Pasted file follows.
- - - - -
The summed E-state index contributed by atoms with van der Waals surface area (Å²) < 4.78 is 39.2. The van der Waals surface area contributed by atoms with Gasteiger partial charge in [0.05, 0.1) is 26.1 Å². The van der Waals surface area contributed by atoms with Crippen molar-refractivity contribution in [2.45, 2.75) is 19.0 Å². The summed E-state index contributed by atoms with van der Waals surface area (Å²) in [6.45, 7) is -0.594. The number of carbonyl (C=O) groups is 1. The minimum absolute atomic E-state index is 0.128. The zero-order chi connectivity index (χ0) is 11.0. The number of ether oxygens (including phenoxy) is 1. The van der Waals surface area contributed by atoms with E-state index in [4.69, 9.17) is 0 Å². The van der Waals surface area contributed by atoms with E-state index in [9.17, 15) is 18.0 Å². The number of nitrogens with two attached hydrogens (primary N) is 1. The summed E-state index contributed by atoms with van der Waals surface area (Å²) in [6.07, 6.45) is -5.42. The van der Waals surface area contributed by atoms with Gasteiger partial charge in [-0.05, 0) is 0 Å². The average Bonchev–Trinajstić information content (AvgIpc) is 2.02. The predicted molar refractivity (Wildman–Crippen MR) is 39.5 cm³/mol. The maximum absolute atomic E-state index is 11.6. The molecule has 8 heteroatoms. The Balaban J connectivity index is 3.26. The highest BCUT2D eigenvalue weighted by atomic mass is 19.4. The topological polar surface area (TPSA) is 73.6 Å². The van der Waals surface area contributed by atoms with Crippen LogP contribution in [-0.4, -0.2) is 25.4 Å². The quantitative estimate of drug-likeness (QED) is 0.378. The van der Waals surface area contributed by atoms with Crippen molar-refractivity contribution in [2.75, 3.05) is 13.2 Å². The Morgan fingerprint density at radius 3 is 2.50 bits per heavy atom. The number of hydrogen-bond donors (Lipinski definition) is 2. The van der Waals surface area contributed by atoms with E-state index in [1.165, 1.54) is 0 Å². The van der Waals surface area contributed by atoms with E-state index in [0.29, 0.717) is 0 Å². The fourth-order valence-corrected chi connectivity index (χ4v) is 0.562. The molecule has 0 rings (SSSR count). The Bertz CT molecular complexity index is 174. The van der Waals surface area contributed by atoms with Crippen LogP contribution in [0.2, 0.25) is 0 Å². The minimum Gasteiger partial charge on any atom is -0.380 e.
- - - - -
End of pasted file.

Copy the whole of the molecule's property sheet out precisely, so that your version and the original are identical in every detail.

The summed E-state index contributed by atoms with van der Waals surface area (Å²) < 4.78 is 39.2. The van der Waals surface area contributed by atoms with Gasteiger partial charge in [0.05, 0.1) is 26.1 Å². The van der Waals surface area contributed by atoms with Crippen molar-refractivity contribution in [2.45, 2.75) is 19.0 Å². The summed E-state index contributed by atoms with van der Waals surface area (Å²) in [6.45, 7) is -0.594. The number of carbonyl (C=O) groups is 1. The minimum absolute atomic E-state index is 0.128. The zero-order chi connectivity index (χ0) is 11.0. The number of ether oxygens (including phenoxy) is 1. The van der Waals surface area contributed by atoms with E-state index in [4.69, 9.17) is 0 Å². The van der Waals surface area contributed by atoms with E-state index in [9.17, 15) is 18.0 Å². The number of nitrogens with two attached hydrogens (primary N) is 1. The summed E-state index contributed by atoms with van der Waals surface area (Å²) in [6.07, 6.45) is -5.42. The van der Waals surface area contributed by atoms with Gasteiger partial charge in [-0.05, 0) is 0 Å². The average Bonchev–Trinajstić information content (AvgIpc) is 2.02. The predicted molar refractivity (Wildman–Crippen MR) is 39.5 cm³/mol. The maximum absolute atomic E-state index is 11.6. The molecule has 8 heteroatoms. The Balaban J connectivity index is 3.26. The highest BCUT2D eigenvalue weighted by atomic mass is 19.4. The topological polar surface area (TPSA) is 73.6 Å². The van der Waals surface area contributed by atoms with Crippen LogP contribution in [-0.4, -0.2) is 25.4 Å². The quantitative estimate of drug-likeness (QED) is 0.378. The van der Waals surface area contributed by atoms with Crippen molar-refractivity contribution in [2.75, 3.05) is 13.2 Å². The Morgan fingerprint density at radius 3 is 2.50 bits per heavy atom. The number of hydrogen-bond donors (Lipinski definition) is 2. The van der Waals surface area contributed by atoms with E-state index in [1.165, 1.54) is 0 Å². The van der Waals surface area contributed by atoms with E-state index in [0.29, 0.717) is 0 Å². The fourth-order valence-corrected chi connectivity index (χ4v) is 0.562. The molecule has 0 rings (SSSR count). The Bertz CT molecular complexity index is 174. The van der Waals surface area contributed by atoms with Crippen LogP contribution in [0.2, 0.25) is 0 Å². The minimum Gasteiger partial charge on any atom is -0.380 e.